I’ve just completed a two day stint in Singapore attending the inaugural Asia Pacific Angel Investor conference.  The conference has been an eye opening and horizon lifting experience – I’ve been exposed to and reminded of the immense power and potential of global angel networks.  At this conference I met early investors in Expedia, Google, Skype and I’ve connected with professional life science investors.  I’ve listened to investors that have had fantastic successes across India, China, Europe, Australia and the United States; watched a New Zealand company pitch to the group and arguably steal the pitching show.  So what have been the key takeaways?
Networks, networks, networks drive success – the creme de la crème of Asia Pacific Angels presented at the conference.  These guys have portfolios numbering 50+ seed investments (by comparison i’m up to about 17), with what appeared to be about 40% success rates (exits for value) and multiples on many deals exceeding 100x their investment and achieved in about four years – GULP.  OK, they didn’t talk a lot about their failures.  However, what seemed to underpin this success was the way they leveraged their networks to create value in these companies….fast, very fast.  The Angels in these groups are seriously experienced entrepreneurs and business executives who have influence in their industries and geographic regions. We need to connect to and build these networks.
NZ Start-up Inc must drive faster and harder, to be relevant – it’s mind boggling how fast the best companies grow and the results they achieve in these markets.  In NZ we tend to bake, bake and bake and then fire a half-loaded pea shooter at an elephant of a market.  I’m not proposing that we load the gun with lots of cash and rush to markets we don’t understand.  BUT, we definantly need to spend more time and money in these large markets and leverage local talent and local investors to enter these markets.  Our (MOVACs) best performing ventures are the ones spending 50% or more of their time on a plane out of New Zealand.  This costs…
The $3million equity gap is endemic across the world – NZ Inc has a real problem in facilitating later stage investment rounds beyond what’s become the typical NZ$250k – NZ$1m Angel round.  BUT, this problem exists everywhere!  Investors from China, India, Singapore, US, Australia all expressed this problem.  The oxymoron is that Asia is considered to be “awash with cash” particularly China and India.  BUT, this cash is sitting in large funds chasing US$10million+ deals.  So, Angels across the region, are having to dig deep and go further with their investments.  From an NZ Inc perspective, Angel Investor groups will need to seriously consider multiple rounds of investment when pulling together deals; and / or focus on deals with a clear and short path to break-even or sale of the business.  At Movac we’ve adopted the role of thumb that an NZ business with global aspirations will need a minimum of NZ$3 million across it’s lifecycle.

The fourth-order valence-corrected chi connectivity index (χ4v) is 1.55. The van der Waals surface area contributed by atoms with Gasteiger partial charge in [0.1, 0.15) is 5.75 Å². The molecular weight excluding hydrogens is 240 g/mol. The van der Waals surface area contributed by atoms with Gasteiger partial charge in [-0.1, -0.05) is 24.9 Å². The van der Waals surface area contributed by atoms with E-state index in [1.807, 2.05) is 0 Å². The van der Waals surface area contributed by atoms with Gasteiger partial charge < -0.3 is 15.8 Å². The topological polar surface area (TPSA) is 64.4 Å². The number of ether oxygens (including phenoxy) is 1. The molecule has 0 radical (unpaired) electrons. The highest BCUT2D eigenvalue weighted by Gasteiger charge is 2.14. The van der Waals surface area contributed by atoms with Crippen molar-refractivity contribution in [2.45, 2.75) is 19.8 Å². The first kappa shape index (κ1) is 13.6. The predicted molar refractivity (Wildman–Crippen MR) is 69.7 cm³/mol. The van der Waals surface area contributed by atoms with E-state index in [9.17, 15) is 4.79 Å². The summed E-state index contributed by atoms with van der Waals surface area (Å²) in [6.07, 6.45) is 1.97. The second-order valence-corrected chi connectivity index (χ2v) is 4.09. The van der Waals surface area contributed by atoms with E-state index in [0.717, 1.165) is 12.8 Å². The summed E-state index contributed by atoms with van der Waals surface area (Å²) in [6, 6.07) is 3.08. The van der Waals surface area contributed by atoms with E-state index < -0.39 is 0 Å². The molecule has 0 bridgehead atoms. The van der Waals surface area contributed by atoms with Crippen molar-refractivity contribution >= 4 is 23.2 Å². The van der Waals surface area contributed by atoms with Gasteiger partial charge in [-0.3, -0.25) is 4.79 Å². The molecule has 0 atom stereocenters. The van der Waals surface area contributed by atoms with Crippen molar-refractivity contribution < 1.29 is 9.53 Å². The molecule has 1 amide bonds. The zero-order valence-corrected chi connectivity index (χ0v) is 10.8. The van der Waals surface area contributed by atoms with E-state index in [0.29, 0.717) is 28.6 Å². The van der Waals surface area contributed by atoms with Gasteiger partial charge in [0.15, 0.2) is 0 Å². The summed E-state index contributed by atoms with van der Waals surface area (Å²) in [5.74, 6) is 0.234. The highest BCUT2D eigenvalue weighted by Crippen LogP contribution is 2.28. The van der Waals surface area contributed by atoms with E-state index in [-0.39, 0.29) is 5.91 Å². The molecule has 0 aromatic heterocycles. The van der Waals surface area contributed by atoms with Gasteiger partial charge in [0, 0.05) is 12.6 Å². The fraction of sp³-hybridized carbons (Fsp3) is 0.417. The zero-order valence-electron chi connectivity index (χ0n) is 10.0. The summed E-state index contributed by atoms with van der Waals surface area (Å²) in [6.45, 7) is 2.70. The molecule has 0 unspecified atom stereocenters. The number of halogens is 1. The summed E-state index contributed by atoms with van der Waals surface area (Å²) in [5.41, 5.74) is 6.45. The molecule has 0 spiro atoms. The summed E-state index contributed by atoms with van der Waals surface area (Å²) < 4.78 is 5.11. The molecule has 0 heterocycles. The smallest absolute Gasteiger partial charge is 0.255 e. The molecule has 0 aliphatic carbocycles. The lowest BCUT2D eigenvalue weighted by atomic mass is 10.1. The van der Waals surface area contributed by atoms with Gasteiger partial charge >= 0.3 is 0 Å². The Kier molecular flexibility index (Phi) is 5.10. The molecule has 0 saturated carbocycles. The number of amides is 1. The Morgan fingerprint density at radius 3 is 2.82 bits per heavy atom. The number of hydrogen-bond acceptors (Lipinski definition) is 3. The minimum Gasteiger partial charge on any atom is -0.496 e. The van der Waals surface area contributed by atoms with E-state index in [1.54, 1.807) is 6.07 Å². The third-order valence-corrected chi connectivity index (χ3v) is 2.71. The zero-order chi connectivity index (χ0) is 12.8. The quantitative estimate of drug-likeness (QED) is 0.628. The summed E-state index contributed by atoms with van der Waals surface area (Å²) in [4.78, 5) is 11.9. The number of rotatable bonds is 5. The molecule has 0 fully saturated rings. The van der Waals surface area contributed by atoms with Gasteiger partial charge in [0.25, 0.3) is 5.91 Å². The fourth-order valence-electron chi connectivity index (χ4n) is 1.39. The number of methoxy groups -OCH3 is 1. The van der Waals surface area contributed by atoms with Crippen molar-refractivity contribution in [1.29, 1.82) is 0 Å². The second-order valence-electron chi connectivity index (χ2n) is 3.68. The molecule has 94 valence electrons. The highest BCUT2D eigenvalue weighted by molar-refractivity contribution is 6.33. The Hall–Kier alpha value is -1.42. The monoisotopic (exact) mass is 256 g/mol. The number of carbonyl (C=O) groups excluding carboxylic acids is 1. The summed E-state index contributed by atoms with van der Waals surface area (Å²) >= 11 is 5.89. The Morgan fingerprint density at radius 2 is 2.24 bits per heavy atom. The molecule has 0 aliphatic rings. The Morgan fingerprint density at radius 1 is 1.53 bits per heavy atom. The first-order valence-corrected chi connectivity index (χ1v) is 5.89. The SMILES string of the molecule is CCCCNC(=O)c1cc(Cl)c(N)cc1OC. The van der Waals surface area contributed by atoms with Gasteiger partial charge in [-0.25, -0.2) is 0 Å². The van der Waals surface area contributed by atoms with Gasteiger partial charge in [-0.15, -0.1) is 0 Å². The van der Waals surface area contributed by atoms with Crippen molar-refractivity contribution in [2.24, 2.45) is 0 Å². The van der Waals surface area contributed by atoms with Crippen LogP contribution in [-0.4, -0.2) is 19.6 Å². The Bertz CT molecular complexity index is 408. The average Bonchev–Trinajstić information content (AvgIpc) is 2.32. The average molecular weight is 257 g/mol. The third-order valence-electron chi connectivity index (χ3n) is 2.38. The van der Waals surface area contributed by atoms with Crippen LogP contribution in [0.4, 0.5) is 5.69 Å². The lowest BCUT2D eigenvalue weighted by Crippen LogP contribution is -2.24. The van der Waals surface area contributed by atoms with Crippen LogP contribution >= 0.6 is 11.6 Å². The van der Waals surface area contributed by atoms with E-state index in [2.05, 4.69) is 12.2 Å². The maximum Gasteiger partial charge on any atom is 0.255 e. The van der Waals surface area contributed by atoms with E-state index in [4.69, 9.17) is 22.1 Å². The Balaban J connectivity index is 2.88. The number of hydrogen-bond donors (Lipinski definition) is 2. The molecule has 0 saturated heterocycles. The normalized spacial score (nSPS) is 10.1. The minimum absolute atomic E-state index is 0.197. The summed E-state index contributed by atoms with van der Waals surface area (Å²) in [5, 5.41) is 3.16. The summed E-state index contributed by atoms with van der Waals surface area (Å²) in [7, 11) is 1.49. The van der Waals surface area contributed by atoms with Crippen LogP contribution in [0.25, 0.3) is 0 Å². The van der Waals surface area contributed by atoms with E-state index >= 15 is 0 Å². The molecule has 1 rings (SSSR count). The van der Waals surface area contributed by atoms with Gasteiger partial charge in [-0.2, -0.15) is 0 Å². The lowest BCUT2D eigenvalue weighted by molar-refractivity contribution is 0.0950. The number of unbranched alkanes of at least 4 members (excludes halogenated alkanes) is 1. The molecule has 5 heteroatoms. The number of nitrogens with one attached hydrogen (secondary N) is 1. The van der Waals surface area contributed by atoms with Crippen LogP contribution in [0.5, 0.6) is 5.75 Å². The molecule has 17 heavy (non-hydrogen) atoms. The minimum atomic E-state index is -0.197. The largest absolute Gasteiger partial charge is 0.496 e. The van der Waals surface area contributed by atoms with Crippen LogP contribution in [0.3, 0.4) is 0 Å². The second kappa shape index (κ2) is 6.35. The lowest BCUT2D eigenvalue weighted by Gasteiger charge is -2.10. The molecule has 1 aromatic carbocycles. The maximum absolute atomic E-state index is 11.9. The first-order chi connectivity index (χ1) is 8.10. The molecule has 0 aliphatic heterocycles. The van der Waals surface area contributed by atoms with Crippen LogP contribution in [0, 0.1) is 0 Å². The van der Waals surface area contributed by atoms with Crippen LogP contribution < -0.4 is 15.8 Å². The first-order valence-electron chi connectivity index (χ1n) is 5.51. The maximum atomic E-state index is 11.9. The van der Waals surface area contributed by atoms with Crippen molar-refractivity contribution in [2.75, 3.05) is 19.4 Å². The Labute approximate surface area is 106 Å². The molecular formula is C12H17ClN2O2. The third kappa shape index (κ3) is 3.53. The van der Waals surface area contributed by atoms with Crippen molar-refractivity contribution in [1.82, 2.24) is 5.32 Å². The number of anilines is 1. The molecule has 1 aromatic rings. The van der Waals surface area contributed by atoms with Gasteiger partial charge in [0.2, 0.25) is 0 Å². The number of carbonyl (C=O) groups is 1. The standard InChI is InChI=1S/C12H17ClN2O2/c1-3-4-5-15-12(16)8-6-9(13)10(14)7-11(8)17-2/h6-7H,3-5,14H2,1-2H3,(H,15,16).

NZ entrepreneurs easily foot it in this crowd – We had 12 or more pitch sessions at the conference.  As a rule “I hate pitch sessions at these conferences cos I attend these conferences to meet other investors and I want to maximize this interaction”. However, it gave me an opportunity to bench-mark the NZ opportunities I’ve seen over the last couple of years versus the “up and comers” from the region and guess what?  We foot it, we foot it real well! NZ Companies with experienced and balanced teams (idea + sales + management + experience) have nothing to fear in terms of their ability to foot it and stand out in this region.
Competition for scarce funding is a great driver for deal quality – I spent some time over dinner talking to a very successful Silicon Valley investor.  His view on the success of Silicon Valley was = great universities, producing exceptional talent chasing an organized but limited community of investors = hot bed of competition for money and a real sense of urgency.  My experience in NZ Inc. is we don’t get this yet – our Universities are geared to creating employees not entrepreneurs.
Cultural sensitivities – Hand over your business cards (and credit cards for that matter) with two-hands and respectively.  Receive the business cards with two hands and inspect it graciously.  Leave you jeans and tee shirt at home (major challenge for me).  Be prepared to pay $15 for a friggin cup of coffee in a hotel (Singapore).  The fundamental difference between eastern and western culture is that the West focuses on the individual the East focus on family and community (at least that’s what one of the presenters who’s been successful in both cultures said).  Most of the successful entrepreneur / investors that presented were AmeriAsians (is that a word?) – Asians that had worked extensively in the US and Asia.
Interesting comments on the sector – Repeating stuff I heard:  India has a rapidly growing middle class that is driving demand for new consumer goods.  Mobile penetration outstrips internet adoption in India.  Every sector is growing in Asia – it’s easier to establish and build a business in this environment than in established economies – everyone rises on a rising tide.  Consumer Internet and Mobile are Hot Sectors for local investors.  Investors in China worry about getting their money out of China.
TAKEAWAYS, in summary:
NZ Angels – we need to: a) network, network, network globally and build relationships for the benefit of our investee companies; and b) find a way to more effectively connect the Senior Executive talent pool in the NZ Expat community to our Companies…KEA can help with this, but it needs to be more exclusive and intimate.
NZ Entrepreneurs – work your investors ruthlessly; mine their networks; get them working on your behalf – writing the cheque is just the start.
Carpe Diem.